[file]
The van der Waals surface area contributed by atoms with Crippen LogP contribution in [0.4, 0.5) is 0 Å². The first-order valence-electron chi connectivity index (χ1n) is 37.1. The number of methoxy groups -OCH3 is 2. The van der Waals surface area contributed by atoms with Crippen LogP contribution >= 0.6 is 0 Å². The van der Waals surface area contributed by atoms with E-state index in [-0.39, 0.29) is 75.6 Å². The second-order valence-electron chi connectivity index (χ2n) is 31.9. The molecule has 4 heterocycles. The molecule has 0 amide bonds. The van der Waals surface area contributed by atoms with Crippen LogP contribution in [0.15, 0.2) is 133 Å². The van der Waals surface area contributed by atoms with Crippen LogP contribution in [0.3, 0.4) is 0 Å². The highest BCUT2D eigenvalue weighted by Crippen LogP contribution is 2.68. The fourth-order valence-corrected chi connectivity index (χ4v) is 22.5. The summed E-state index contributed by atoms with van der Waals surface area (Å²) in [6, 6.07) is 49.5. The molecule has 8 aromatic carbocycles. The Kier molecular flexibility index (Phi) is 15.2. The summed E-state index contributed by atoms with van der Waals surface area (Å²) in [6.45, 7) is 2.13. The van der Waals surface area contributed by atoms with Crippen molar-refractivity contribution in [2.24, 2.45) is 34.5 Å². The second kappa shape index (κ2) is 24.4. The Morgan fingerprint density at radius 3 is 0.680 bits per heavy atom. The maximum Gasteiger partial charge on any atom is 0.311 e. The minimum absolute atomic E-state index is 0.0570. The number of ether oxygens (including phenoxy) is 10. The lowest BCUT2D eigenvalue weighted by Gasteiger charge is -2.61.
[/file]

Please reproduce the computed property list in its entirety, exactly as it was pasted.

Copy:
The van der Waals surface area contributed by atoms with Crippen LogP contribution in [0.4, 0.5) is 0 Å². The first-order valence-electron chi connectivity index (χ1n) is 37.1. The number of methoxy groups -OCH3 is 2. The van der Waals surface area contributed by atoms with Crippen LogP contribution >= 0.6 is 0 Å². The van der Waals surface area contributed by atoms with E-state index in [-0.39, 0.29) is 75.6 Å². The second-order valence-electron chi connectivity index (χ2n) is 31.9. The molecule has 4 heterocycles. The molecule has 0 amide bonds. The van der Waals surface area contributed by atoms with Crippen LogP contribution in [0.15, 0.2) is 133 Å². The van der Waals surface area contributed by atoms with Crippen LogP contribution in [0.3, 0.4) is 0 Å². The highest BCUT2D eigenvalue weighted by Crippen LogP contribution is 2.68. The fourth-order valence-corrected chi connectivity index (χ4v) is 22.5. The summed E-state index contributed by atoms with van der Waals surface area (Å²) in [6, 6.07) is 49.5. The molecule has 8 aromatic carbocycles. The Kier molecular flexibility index (Phi) is 15.2. The summed E-state index contributed by atoms with van der Waals surface area (Å²) in [6.45, 7) is 2.13. The van der Waals surface area contributed by atoms with Crippen molar-refractivity contribution in [2.24, 2.45) is 34.5 Å². The second kappa shape index (κ2) is 24.4. The Morgan fingerprint density at radius 3 is 0.680 bits per heavy atom. The maximum Gasteiger partial charge on any atom is 0.311 e. The minimum absolute atomic E-state index is 0.0570. The number of ether oxygens (including phenoxy) is 10. The lowest BCUT2D eigenvalue weighted by Gasteiger charge is -2.61.